Like many powerful Holocaust documentaries, “Names, Not Numbers” features emotional first-hand testimonies from aging survivors who somehow managed to live through the horrors of genocide when many of their loved ones did not.
The inhumanity and cruelty they recount are difficult to hear, and eighth grade students at Hillel Torah North Suburban Day School in Skokie can be seen asking them questions, filming their stories.
“Names, Not Numbers” is not just a Holocaust documentary about what happened to these eight survivors — although it certainly is partially that; but it is also about a months-long school project that students and faculty say they will always remember.
“Everyone has seen adults interview survivors,” said Hillel Torah history teacher and project co-coordinator Laurie Pinchot. “What about this younger generation that is really going to have the responsibility of telling these stories?
“That was the motivation behind the “Names, Not Numbers” project started more than a dozen years ago by Tova Fish-Rosenberg of Yeshiva University in New York.
“Nobody really understands what the number six million means, but everyone can understand what one story means,” Rosenberg says on the Yeshiva University website. “It makes the Holocaust relevant to the students, and I have seen over and over how the project really touches their souls.”
The “Names, Not Numbers” documentary has become a project staple at the Skokie school. Principal Rabbi Menachem Linzer enthusiastically introduced faculty to the program, and Pinchot and school board member Laurie Hasten have been coordinating it for the last half-dozen years, Pinchot said.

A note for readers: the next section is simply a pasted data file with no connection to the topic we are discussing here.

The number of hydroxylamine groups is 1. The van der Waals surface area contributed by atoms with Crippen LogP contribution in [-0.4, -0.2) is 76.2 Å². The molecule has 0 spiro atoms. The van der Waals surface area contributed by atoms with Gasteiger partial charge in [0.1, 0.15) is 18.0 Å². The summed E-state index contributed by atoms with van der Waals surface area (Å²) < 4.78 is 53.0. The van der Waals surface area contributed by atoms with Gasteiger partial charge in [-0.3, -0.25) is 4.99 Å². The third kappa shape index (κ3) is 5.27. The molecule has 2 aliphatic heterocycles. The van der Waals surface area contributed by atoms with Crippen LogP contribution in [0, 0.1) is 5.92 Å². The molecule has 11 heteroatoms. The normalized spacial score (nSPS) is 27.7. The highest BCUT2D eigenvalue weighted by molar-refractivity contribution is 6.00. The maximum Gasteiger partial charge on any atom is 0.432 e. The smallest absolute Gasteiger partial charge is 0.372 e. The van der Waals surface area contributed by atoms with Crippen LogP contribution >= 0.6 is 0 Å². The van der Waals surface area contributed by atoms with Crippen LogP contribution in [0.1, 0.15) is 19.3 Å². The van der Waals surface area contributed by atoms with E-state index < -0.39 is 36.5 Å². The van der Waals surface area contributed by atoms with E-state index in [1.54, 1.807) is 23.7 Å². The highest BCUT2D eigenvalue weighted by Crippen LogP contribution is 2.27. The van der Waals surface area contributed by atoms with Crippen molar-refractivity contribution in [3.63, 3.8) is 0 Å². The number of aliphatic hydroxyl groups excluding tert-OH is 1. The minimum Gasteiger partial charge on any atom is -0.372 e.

Students say they know about the project before eighth grade, greatly anticipating their time when they become interviewers and documentarians. “The students become so invested in each Holocaust survivor’s story,” Pinchot said.
That clearly comes across in the 90-plus minute documentary produced for the project. The students themselves film the interviews with survivors, Pinchot said, but the faculty works with a professional documentary filmmaker to assemble the final film.
“It’s a collaborative process from start to end,” she said.
Students reflect on their experiences throughout the documentary — as they learn about and bond with their assigned Holocaust survivor.
“In a hundred years for people who don’t know and when there are no Holocaust survivors left,” one student says, “they’ll be able to watch our film and get a taste of what happened in the Holocaust.”
“We’re each human beings and we can’t be defined by just a number,” another student says. And yet another says, “I think we should all be grateful that we live in a free country where we can practice Judaism without having to worry about anti-Semitism.”
Reflecting about the survivor she has come to know, a student says, “She had so little and appreciated what she had. So I have to appreciate what I have and stop taking what I have for granted.”
Depicted in the film are eighth graders learning interviewing techniques from a professional journalist and how to use cameras. They travel to the Illinois Holocaust Museum & Education Center for a meaningful field trip.